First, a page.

An Australian firm is planning to market ‘cruelty-free’ zebra meat —a product cultured from a cellular substrate, not actually harvested from the iconic African species. Two words: Good luck.
A news release this week breathlessly — or maybe cluelessly — announced the launch of a project to develop culture zebra meat.
As an attention getting post guaranteed to work wonders as online click bait, it was a huge success.
As a plausible product development launch, it’s so far out in left field that if it were being conducted in a ballpark, the technicians involved would be stationed somewhere out in the parking lot.
The company in question, VOW Foods, has allegedly develop cultivated kangaroo meat, and its officials have said that they intend to create a “modern Noah’s Ark” of cellular material.
As previously noted in this space, this technology involves taking stem cells from an animal, then replicating those cells in a nutrient-rich solution that includes growth factors to accelerate the muscle regeneration process, and using what amounts to a special 3D printer to layer the resulting tissue to approximate (most of) muscle meat’s sensory and organoleptic characteristics.
The goal, as all of the entrepreneurs and their investors in the alt-meat category love to insist, is to save the planet by developing a sustainable food production technology, one with less of an impact on energy, water and land use, while also mitigating the potentially polluting activities associated with conventional animal husbandry.
“Right now, the vast majority of meat consumed comes from just four or five animals,” Tim Noakesmith, VOW’s co-founder, stated in an article on Inverse.com. “This is because we have developed the processes necessary to domesticate and process these particular animals on a mass scale. The question we asked ourselves,” Noakesmith continued, “was, What are the odds that these animals contain the tastiest, most nutritionally rich food offerings?”
How about, like, phenomenally high odds?
The reason those five animals — assuming he’s talking about cattle, pigs, sheep chickens and turkeys — produce the vast majority of meat for human consumption is because they are the tastiest and most nutritionally rich!
Not to mention the most productive in terms of raising/herding/feeding/managing.
As cute as a horse — of course
Before continuing, it’s important to point out that despite Noakesmith’s standard line about saving the world with cellular technology, let’s be clear: The goal for VOW is more ROI than SOS.
More Bill Gates than Norman Borlaug.
Nothing wrong with making money — although when corporate profits rises to Bill Gates and Jeff Bezos levels, it starts to feel kind of obscene.
But investors wouldn’t be making bets on any alt-meat start-ups if dollar signs weren’t dancing in their heads. The projected eco-benefits of cellular technology, at least at this point, are about market positioning, rather than environmental salvation.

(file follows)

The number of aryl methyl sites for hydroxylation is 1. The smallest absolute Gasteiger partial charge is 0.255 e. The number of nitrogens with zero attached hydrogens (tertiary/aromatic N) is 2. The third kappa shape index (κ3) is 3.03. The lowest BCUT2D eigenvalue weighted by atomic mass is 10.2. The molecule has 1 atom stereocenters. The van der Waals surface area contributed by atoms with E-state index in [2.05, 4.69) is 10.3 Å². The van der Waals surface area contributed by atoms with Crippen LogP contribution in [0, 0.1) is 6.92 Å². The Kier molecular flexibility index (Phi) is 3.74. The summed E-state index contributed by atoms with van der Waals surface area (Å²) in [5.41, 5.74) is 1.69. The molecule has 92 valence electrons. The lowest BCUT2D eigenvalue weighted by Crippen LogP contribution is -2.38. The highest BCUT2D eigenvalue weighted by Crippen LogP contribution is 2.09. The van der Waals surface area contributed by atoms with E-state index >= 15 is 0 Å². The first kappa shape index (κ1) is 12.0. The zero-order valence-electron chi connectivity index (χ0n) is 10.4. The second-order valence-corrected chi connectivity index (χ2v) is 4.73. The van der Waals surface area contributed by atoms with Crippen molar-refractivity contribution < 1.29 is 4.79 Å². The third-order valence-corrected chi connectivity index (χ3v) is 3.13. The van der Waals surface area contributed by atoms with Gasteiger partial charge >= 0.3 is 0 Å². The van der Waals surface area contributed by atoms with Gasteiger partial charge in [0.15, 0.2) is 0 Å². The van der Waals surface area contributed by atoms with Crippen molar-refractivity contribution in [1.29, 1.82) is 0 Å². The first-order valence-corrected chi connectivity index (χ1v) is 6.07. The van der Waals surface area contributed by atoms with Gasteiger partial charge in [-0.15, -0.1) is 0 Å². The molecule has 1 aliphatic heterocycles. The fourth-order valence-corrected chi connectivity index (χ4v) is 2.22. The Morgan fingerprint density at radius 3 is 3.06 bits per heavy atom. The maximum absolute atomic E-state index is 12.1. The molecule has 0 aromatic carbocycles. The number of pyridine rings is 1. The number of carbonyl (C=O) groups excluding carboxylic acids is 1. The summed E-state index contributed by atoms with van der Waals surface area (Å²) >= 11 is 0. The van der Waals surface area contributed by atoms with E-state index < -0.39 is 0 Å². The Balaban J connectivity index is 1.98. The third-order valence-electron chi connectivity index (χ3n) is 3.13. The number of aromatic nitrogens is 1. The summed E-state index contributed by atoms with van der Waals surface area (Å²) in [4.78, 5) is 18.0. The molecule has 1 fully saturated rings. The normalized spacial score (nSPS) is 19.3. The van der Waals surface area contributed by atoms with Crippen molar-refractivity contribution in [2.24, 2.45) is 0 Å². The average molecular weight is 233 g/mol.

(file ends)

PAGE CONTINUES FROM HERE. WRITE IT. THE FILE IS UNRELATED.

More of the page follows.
But back to Project Zebra.
Consider for a moment the angst and the outcry over the 2007 congressional ban on the slaughter of horses in the United States (which was renewed by Congress last year), even though there is a proven market for horse meat in China and France.
I mean, the French already embrace the joie de la cuisine of snails and frogs. Is it such a leap to include horsemeat?
But the reason Americans were troubled by horse slaughter, as was voiced by virtually every one of the chorus of critics attacking the remaining packing plants that were still handling horses at the time, was a connection with the animals themselves. Horses are beautiful, sensitive creatures who should be cared for until death do they depart — and then … well, it was never clear what the ideal disposition of a 1,200-pound carcass was supposed to be, but suffice to say that anti-horse slaughter proponents were adamant that the did NOT belong on the menu.
So how does that differ from public opinion about zebras? What, they’re less attractive, less of a sensitive animal deserving of a lesser fate than a horse?
Of course, VOW Foods is planning to market cell-derived zebra “meat,” but truth is, no matter how that product is created or sourced, people are going to envision the actual animal, not some overgrown test tube in a food factory somewhere.
And as for Noakesmith’s question asking if zebra is among the tastiest meats?
Yeah … if you’re an African lion! Then it’s as tasty as it gets.
For those who don’t hunt down wildlife for our sustenance, probably not so much.
At the end of the day, zebras belong in the Serengeti, or alternatively, in some enriched habitat in a zoo or animal preserve, not on the center of someone’s plate.
They’re the very last entry in every kid’s storybook alphabetically listing the animals of the world.
And likewise, the last animal any company should be attempting to serve up for dinner.
The opinions in this commentary are those of Dan Murphy, an award-winning journalist and commentator